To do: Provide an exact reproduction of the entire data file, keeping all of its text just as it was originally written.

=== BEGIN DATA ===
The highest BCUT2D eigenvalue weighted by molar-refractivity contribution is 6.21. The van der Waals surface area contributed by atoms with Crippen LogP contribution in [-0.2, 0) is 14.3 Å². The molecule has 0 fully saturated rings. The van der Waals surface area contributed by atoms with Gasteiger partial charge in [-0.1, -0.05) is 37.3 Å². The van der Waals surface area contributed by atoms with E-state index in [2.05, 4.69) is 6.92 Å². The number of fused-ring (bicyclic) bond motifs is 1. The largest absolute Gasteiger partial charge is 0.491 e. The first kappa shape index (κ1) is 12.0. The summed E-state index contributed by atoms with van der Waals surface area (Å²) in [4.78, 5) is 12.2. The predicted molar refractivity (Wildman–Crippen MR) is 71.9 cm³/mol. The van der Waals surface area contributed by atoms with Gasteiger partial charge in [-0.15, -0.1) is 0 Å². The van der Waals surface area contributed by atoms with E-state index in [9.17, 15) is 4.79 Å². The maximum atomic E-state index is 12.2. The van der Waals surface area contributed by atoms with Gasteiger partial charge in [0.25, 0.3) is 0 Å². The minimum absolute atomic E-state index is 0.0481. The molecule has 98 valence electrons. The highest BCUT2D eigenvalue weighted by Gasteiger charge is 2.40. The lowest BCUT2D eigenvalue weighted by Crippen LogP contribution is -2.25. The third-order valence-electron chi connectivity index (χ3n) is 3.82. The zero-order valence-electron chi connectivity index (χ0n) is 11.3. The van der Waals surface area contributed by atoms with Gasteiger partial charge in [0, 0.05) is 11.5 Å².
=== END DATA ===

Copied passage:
The highest BCUT2D eigenvalue weighted by molar-refractivity contribution is 6.21. The van der Waals surface area contributed by atoms with Crippen LogP contribution in [-0.2, 0) is 14.3 Å². The molecule has 0 fully saturated rings. The van der Waals surface area contributed by atoms with Gasteiger partial charge in [-0.1, -0.05) is 37.3 Å². The van der Waals surface area contributed by atoms with E-state index in [2.05, 4.69) is 6.92 Å². The number of fused-ring (bicyclic) bond motifs is 1. The largest absolute Gasteiger partial charge is 0.491 e. The first kappa shape index (κ1) is 12.0. The summed E-state index contributed by atoms with van der Waals surface area (Å²) in [4.78, 5) is 12.2. The predicted molar refractivity (Wildman–Crippen MR) is 71.9 cm³/mol. The van der Waals surface area contributed by atoms with Gasteiger partial charge in [-0.15, -0.1) is 0 Å². The van der Waals surface area contributed by atoms with E-state index in [9.17, 15) is 4.79 Å². The maximum atomic E-state index is 12.2. The van der Waals surface area contributed by atoms with Gasteiger partial charge in [0.25, 0.3) is 0 Å². The minimum absolute atomic E-state index is 0.0481. The molecule has 98 valence electrons. The highest BCUT2D eigenvalue weighted by Gasteiger charge is 2.40. The lowest BCUT2D eigenvalue weighted by Crippen LogP contribution is -2.25. The third-order valence-electron chi connectivity index (χ3n) is 3.82. The zero-order valence-electron chi connectivity index (χ0n) is 11.3. The van der Waals surface area contributed by atoms with Gasteiger partial charge in [0, 0.05) is 11.5 Å².